The Best Laid Plans...

If you want to make God laugh tell him about your plans.
— Woody Allen
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By the fall of 2013 I was sure I had my life all mapped out. On the eve of my 50th birthday I had a successful business career, a big house in the country, three beautiful children and was twenty-one and a half years into a marriage that I thought would last forever. I had no reason to believe the rest of my life wouldn't unfold according to my grand plan.

Then my doctor told me I had cancer.

As if my diagnosis wasn't terrifying enough, I now had to grapple with the realization that the rest of my life -- and who knew how long that was going to be; the average life expectancy for a man diagnosed with prostate cancer is thirteen years -- wasn't going to unspool in the way I had long assumed it would.

Had this been a mere bump in the road I would have carried on, continuing to ignore the signals, which had become more and more frequent, that my plan was a mirage, a vain attempt to impose order on something that is, by nature, disorderly.

But this wasn't a bump in the road. My path was blocked.

I slowly began to reckon with the realization that my career, which I had always considered a happy accident, had more or less plateaued at least five years earlier, by my mid-40s. I had watched as my peers raced past me, to more lucrative and senior positions. I saw their advances and wondered why my career hadn't followed a similar trajectory. I assumed that I lacked whatever it was that enabled their success; I wasn't smart enough or I didn't work hard enough or people didn't like me enough.

Now I could no longer avoid the truth: I didn't care enough, and no amount of money or accolades or material possessions could get me to care more.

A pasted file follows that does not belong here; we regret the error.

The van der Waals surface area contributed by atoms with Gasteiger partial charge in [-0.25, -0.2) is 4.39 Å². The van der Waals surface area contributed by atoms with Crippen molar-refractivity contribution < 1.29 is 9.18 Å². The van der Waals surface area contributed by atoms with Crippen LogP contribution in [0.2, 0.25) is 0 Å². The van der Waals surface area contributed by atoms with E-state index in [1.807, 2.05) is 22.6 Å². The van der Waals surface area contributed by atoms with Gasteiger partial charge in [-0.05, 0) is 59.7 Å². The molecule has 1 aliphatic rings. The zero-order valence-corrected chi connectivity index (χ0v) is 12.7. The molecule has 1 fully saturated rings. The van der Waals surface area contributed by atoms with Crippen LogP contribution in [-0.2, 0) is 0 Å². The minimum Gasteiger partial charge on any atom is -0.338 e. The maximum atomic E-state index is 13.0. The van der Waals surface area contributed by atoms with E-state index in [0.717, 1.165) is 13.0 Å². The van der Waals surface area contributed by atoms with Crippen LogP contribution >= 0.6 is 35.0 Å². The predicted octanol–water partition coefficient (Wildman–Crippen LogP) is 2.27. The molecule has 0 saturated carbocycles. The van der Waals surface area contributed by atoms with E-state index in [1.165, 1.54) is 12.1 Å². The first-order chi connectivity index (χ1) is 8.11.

I also began to question my marriage. I started to look at my relationship with my wife, who I had met twenty-five years earlier, with a newfound clarity. I began to see that I was holding onto certain limiting beliefs, that things should have been a certain way, or that I somehow deserved them to be different than they were.

I slowly started to take responsibility for the behaviors that resulted in me not getting the love I felt I deserved. This enabled me to forgive my wife for the many resentments that had built up over our decades together, and to finally extricate myself from the emotional dysfunction we had created. I was finally able to leave behind the baggage I had been lugging around since childhood. The neediness, the shame, the belief that I needed to be a certain way to be worthy of love. Shedding these invisible emotional shackles would ultimately prepare me to one day stand in relationship with another woman as a whole emotional being.

Realizing that I had been sleepwalking through most of my life was a bitter pill to swallow. The plan that I had convinced myself was of my own creation I came to see was created by my unconscious self, the part of me that craved the validation of other people. It was only when the road in front of me became impassable that I was forced to confront this hard truth.

I spent some time -- too much time -- feeling sorry for myself, believing my cancer diagnosis to be the penalty for decades spent living an inauthentic life, for pursuing things and serving interests that didn't nourish my soul.

But I didn't flinch. I didn't run away from the pain or try to anesthetize myself. I didn't look for someone or something else to blame. I sat in the purifying fire of self-reflection until I could clearly identify and accept the essential truths of my life.

And what were these truths that I came to realize?

  1. Holding onto things too tightly limits change. Without change there can be no growth. And once the growth stops the only thing left is death

  2. It's all too easy to convince yourself that you have a life without really living

  3. Being the author of your life is a full-time job. Treat it as such. Pay attention and reap the rewards

  4. Understand the things by which you measure the value of your life. Re-examine them regularly to make sure you stay on track

  5. Plans are fine -- they have a time and a place -- just don't get too attached to them

  6. Knowing your purpose -- what you're here for -- will keep you focused on the things that matter

In What Matters Most: Living a More Considered Life, James Hollis writes that "the recovery of personal authority is critical to the conduct and reconstruction of the second half of life." Without waking up to this challenge of reclaiming our agency we will "remain the lowliest of serfs to the tyrannies of whatever remains unconscious."

My only plan now is to stay awake.

Image source: Pexels

Image source: Pexels

You are scared of dying — and, tell me, is the kind of life you lead really any different than being dead?
— Seneca